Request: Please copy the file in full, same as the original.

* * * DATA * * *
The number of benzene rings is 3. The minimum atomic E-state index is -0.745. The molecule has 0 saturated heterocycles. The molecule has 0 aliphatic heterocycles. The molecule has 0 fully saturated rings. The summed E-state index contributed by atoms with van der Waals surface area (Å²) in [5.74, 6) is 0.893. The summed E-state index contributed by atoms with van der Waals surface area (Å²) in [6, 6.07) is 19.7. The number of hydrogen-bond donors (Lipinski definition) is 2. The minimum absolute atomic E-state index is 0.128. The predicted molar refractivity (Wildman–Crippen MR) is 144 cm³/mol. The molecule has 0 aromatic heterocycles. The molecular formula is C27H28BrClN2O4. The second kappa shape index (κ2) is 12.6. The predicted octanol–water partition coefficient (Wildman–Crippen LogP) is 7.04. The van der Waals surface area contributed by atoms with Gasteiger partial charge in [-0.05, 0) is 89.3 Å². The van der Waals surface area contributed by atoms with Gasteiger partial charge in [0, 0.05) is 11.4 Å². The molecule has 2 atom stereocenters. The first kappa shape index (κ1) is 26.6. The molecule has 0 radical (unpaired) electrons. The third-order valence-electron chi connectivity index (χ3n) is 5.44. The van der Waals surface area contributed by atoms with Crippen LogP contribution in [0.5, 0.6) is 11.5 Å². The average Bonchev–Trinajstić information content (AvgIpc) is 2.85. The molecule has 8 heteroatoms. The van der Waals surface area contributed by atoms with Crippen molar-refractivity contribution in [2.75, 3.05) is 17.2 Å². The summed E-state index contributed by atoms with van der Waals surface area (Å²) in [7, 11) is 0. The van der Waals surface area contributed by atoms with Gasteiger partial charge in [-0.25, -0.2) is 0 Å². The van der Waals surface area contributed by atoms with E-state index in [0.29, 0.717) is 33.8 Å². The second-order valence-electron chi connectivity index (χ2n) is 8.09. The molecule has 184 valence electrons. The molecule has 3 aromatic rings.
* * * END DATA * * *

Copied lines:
The number of benzene rings is 3. The minimum atomic E-state index is -0.745. The molecule has 0 saturated heterocycles. The molecule has 0 aliphatic heterocycles. The molecule has 0 fully saturated rings. The summed E-state index contributed by atoms with van der Waals surface area (Å²) in [5.74, 6) is 0.893. The summed E-state index contributed by atoms with van der Waals surface area (Å²) in [6, 6.07) is 19.7. The number of hydrogen-bond donors (Lipinski definition) is 2. The minimum absolute atomic E-state index is 0.128. The predicted molar refractivity (Wildman–Crippen MR) is 144 cm³/mol. The molecule has 0 aromatic heterocycles. The molecular formula is C27H28BrClN2O4. The second kappa shape index (κ2) is 12.6. The predicted octanol–water partition coefficient (Wildman–Crippen LogP) is 7.04. The van der Waals surface area contributed by atoms with Gasteiger partial charge in [-0.05, 0) is 89.3 Å². The van der Waals surface area contributed by atoms with Gasteiger partial charge in [0, 0.05) is 11.4 Å². The molecule has 2 atom stereocenters. The first kappa shape index (κ1) is 26.6. The molecule has 0 radical (unpaired) electrons. The third-order valence-electron chi connectivity index (χ3n) is 5.44. The van der Waals surface area contributed by atoms with Crippen LogP contribution in [0.5, 0.6) is 11.5 Å². The average Bonchev–Trinajstić information content (AvgIpc) is 2.85. The molecule has 8 heteroatoms. The van der Waals surface area contributed by atoms with Crippen molar-refractivity contribution in [2.75, 3.05) is 17.2 Å². The summed E-state index contributed by atoms with van der Waals surface area (Å²) in [7, 11) is 0. The van der Waals surface area contributed by atoms with Gasteiger partial charge in [-0.25, -0.2) is 0 Å². The van der Waals surface area contributed by atoms with E-state index in [0.29, 0.717) is 33.8 Å². The second-order valence-electron chi connectivity index (χ2n) is 8.09. The molecule has 184 valence electrons. The molecule has 3 aromatic rings.